The number of shootings has increased in Seattle. After leading the way on successful early interventions like Nurse Family Partnership for low-income moms and high-qualitypreschool, City Council President Tim Burgess recently unveiled a well-crafted “GUN SAFETY INITIATIVE“. It received national attention by CNN — and immediate opposition, of course, from the National Rifle Association (N.R.A.). The program has its roots in 2013, in the wake of the Sandy Hook shooing tragedy, when Tim Burgess enabled Seattle to become the first city in the U.S. to fund basic research on gun safety. Seattle’s leadership was imperative because the N.R.A. lobbyists blocked research at the federal level.
Seattle’s pioneering research, led by UW doctors at Harborview Medical Center, showed that individuals hospitalized from gun injuries were 30 times more likely to be re-hospitalized for another gun injury and 11 times more likely to die from guns within 5 years. In addition to the tragic life outcomes for the people involved, everyone pays for it. More than $17 million was spent in 2014 on the medical costs for 250 victims of gun violence at Harborview…with taxpayers picking up the bill for 70%. The Public Health division of Seattle & King County estimates the total direct and indirect cost of firearm deaths and injuries was $900 million (2009 through 2013).
When Tim Burgess announced his gun safety initiative recently, the media focused on the conflict with gun rights advocates and dealers. But the most interesting angles are the sources of funding and how the city will invest it.
Source of Funds: Tired of property tax levies? With the impending Nov vote on City Hall’s most expensive transportation levy shortly after doubling the Parks Levy, many in Seattle want to see more discipline, creativity, and results from their city leaders. The good news is that the gun safety initiative is funded by taxing each gun sold in the city by $25 and each bullet by 2 cents to 5 cents. As Dr. Fred Rivara of Harborview said, “A tax on guns and ammunition makes sense, since the public pays the majority of the costs for gun violence in the form of medical costs for gunshot victims and, of course the police and criminal justice costs of protecting citizens from gun violence.”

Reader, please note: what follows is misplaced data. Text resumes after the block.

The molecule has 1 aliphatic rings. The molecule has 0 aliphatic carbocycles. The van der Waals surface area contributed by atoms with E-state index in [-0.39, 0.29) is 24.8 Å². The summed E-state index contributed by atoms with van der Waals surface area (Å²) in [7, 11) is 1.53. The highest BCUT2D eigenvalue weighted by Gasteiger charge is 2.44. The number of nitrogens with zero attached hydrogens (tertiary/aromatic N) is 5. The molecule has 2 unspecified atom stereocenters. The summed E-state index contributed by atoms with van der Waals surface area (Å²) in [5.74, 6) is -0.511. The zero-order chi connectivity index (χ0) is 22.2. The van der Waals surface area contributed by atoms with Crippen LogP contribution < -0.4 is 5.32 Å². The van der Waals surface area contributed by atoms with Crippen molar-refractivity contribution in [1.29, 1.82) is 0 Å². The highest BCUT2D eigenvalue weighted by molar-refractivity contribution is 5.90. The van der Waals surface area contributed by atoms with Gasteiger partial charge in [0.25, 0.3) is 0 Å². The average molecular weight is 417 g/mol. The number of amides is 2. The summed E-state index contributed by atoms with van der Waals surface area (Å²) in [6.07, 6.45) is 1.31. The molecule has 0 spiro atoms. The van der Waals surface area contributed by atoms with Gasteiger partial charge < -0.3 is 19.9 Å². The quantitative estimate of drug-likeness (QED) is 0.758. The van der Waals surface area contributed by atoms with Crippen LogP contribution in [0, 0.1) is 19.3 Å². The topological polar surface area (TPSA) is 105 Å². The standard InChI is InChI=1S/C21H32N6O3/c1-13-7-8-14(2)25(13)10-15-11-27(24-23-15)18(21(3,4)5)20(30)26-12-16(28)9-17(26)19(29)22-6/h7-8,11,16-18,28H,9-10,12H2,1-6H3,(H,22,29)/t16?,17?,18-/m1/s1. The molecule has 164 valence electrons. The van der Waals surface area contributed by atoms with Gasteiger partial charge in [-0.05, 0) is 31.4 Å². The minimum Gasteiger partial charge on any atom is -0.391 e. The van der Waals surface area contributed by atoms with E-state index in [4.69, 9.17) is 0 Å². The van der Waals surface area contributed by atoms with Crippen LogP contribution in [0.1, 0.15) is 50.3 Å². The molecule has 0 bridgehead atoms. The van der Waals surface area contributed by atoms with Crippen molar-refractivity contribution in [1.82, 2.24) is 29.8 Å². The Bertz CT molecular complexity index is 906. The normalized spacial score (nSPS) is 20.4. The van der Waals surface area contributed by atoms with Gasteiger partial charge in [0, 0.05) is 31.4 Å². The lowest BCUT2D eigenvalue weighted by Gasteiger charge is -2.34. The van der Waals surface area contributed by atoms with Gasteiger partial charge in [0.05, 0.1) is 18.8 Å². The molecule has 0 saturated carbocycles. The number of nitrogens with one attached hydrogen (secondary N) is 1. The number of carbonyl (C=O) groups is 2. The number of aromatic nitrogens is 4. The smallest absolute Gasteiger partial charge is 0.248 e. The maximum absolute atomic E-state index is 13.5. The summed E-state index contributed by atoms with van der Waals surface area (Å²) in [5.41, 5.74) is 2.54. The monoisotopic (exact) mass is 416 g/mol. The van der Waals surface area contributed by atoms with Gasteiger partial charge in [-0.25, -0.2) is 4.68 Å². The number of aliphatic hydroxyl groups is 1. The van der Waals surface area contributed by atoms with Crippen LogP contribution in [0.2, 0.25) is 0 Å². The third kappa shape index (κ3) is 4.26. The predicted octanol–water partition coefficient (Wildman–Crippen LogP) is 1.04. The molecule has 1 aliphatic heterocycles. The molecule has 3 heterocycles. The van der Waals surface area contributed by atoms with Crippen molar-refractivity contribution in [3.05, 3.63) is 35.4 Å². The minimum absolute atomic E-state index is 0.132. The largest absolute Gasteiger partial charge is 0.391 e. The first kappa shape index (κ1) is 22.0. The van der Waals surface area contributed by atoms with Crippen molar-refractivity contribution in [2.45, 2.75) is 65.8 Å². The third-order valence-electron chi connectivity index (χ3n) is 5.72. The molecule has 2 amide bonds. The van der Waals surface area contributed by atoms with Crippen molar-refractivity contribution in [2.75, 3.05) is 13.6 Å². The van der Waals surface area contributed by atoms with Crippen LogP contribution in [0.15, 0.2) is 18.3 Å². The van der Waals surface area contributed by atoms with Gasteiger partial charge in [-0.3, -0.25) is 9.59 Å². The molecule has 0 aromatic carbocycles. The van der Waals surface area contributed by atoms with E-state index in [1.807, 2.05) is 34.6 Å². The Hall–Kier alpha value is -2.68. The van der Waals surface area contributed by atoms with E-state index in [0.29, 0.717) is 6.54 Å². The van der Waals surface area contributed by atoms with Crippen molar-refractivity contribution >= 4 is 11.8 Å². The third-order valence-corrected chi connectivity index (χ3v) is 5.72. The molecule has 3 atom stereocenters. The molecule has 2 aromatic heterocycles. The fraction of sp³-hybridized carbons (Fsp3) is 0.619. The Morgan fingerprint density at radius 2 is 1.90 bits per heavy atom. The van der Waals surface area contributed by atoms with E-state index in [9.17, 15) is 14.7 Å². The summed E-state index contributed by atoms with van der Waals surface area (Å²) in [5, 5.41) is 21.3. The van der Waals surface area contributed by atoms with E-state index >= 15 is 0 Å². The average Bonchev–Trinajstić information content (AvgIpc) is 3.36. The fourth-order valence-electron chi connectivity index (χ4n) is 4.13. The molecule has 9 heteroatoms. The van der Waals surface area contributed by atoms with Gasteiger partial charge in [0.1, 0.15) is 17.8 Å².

Use of Funds: As a result of the city-funded research, Harborview developed an evidence-based bedside intervention for gun violence victims to reduce future trauma and hospitalizations. This was based on successful program where public health professionals turned around the lives of those hospitalized due to alcohol-related injuries. Evidence-based initiatives like that will be funded with the revenues from the new tax on guns and ammunition.
- Is there statistical data that demonstrates how big the problem really is? (“needs assessment”)
- How does the program propose to make things better? (what is the “theory of change“?)
- Will it work? (is it a “best practice” or “evidence-based“)
- Is it targeted to those who need it?
- Does the source of revenue make sense? (i.e. it’s not another lazy levy)
- Are there process evaluations and outcome evaluations set up at the beginning to track and report results and provide feedback?
When he chaired the Budget Committee, Tim Burgess set up similar performance standards for two city budgets, but policymakers cynically side-stepped them by claiming programs were not “new” or that it was “too hard” to measure the results.
Because the new Gun Safety Initiative met those high standards, even naysayers (some operating as tools for other political candidates) struggled to critique it and were reduced to re-tweeting negativity.
- Complaint: “It’s too late once the bullets fly.” Response: (1) That’s why Tim Burgess first started by expanding early intervention solutions proven to reduce inequities such as Nurse Family Partnership in 2011 and high-quality preschool in 2013. (2) The gun safety funds will be used to PREVENT a more tragic return to the hospital.
- Complaint: “Expand other programs.” But do those programs actually work? When you really care about outcomes, it usually does not help to throw scarce dollars at unproven programs. For example, an independent report commissioned by City Auditor’s Office found that, after 5 years and over $20 million, the Seattle Youth Violence Prevention Initiative (SYVPI) was so poorly designed, it is nearly impossible to determine results/outcomes.
But let us light a candle rather than curse the darkness. Bravo for a sensible program from City Hall. City Council approved Tim Burgess’s gun safety initiative August 11, 2015 and the Mayor signed the ordinance. Now onto implementation and actually helping people.
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